A Neglected Aspect of Chapman

We publish here for the first time T.S. Eliot’s lecture on George Chapman (1559–1634), the Elizabethan and Jacobean poet, dramatist, and translator, known particularly for his translations of Homer. The following headnote is by Anthony Cuda and Ronald Schuchard, coeditors of volume 2 of the forthcoming eight-volume edition of The Online Complete Prose of T.S. Eliot, in which all essays will appear with scholarly annotation and apparatus. The first two volumes (1905–1926) will be published in April 2014 on Project MUSE, a provider of digital humanities content made available by Johns Hopkins University Press in collaboration with the Milton S. Eisenhower Library.

—The Editors

T.S. Eliot delivered this unpublished lecture, which scholars have long believed lost, at Cambridge University on Saturday, November 8, 1924. In a letter of May 21, 1924, James Smith, English literary critic and president of the newly revived Cam Literary Club, invited Eliot to speak to the club on “any subject connected with the Elizabethan drama.” As late as November 6, Eliot told Richard Aldington that the lecture was “still in very rough shape.” Shortly afterward he wrote to Virginia Woolf that, despite all of his labors, it proved “unworthy of subsequent publication.” It did, however, dovetail with his creative efforts; on November 30 he told Ottoline Morrell, in reference to the recently published “Doris’s Dream Songs”: “They are part of a larger sequence which I am doing—I laid down the principles of it in a paper I read at Cambridge, on Chapman, Dostoevski & Dante.”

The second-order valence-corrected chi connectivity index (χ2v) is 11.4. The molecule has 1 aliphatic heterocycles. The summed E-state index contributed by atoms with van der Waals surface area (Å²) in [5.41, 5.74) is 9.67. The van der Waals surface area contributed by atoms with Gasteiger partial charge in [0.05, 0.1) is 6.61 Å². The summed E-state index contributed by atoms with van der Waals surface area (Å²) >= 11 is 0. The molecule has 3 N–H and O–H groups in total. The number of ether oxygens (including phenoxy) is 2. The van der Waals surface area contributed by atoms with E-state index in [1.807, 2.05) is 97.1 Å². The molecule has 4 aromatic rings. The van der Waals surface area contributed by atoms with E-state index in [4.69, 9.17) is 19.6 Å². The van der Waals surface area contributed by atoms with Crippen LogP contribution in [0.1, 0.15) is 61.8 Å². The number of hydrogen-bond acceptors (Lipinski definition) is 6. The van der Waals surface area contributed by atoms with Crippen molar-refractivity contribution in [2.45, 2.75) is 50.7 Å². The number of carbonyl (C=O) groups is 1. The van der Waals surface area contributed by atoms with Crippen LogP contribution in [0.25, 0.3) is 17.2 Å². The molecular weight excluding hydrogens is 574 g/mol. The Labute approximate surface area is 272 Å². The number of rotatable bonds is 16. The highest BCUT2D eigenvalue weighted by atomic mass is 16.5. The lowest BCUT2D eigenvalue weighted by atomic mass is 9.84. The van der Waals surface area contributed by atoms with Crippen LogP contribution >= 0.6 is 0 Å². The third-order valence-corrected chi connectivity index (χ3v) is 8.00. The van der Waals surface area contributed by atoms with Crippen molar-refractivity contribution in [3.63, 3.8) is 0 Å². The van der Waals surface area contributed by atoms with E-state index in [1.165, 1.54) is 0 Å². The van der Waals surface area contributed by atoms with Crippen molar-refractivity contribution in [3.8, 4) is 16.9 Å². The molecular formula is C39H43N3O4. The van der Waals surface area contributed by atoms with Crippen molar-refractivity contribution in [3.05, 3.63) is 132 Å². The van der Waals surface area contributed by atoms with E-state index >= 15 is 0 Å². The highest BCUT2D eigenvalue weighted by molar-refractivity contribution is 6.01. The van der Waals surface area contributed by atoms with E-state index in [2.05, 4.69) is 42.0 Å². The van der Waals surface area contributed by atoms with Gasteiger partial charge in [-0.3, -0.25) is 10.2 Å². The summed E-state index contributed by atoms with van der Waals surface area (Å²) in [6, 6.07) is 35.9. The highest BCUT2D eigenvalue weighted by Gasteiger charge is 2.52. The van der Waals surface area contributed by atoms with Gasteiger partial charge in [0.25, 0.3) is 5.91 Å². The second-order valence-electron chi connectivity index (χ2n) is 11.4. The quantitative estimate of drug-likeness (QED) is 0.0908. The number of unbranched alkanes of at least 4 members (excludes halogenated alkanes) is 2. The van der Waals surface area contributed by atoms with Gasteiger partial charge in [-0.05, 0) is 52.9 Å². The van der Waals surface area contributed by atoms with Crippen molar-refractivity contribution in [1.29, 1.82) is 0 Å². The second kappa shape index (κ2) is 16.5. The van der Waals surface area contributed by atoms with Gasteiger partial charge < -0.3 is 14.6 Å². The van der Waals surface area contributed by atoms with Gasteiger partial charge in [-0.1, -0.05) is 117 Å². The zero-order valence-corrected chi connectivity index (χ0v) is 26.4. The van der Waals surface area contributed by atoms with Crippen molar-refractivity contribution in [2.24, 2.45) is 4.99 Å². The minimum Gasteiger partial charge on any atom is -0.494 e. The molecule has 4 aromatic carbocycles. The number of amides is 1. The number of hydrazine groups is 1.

Eliot still hoped to revise and publish the essay in the Criterion; it was announced in a subscription flyer as “An Aspect of George Chapman” for the “next issue” (April 1925), where he ascribed its delay “to severe illness.” He later wrote regretfully in the preface to Essays on Elizabethan Drama (1956):

I did not, during that period of my life at which these essays were written, have occasion to write about the work of that very great poet and dramatist, George Chapman. It is too late now: to attempt to repair such a gap, after many years’ neglect, would be almost as futile as to attempt to remove the blemishes…in one’s early poems.

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Bettmann/Corbis
T.S. Eliot, 1940s

A Neglected Aspect of Chapman

There is a first part to this paper which is still unwritten. This is one chapter in a whole book of Prolegomena to Elizabethan Literature which is still unwritten. My excuse for not having written the book is that there have been a great many other people, better equipped in many ways than I, who have not written it either. This book should be an examination of the sources and of the assumptions—the received ideas or categories—of the Renaissance. There was one man—one of your Cambridge men—who might have written this book, had he not been wiped out by a German shell—and that was T.E. Hulme.


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Excerpted with permission from The Online Complete Prose of T.S. Eliot, Eliot prose © 2013 Estate of T.S. Eliot; Editorial Apparatus © 2014 Faber and Faber Ltd. and Johns Hopkins University Press. Made possible with generous support from the Hodson Trust.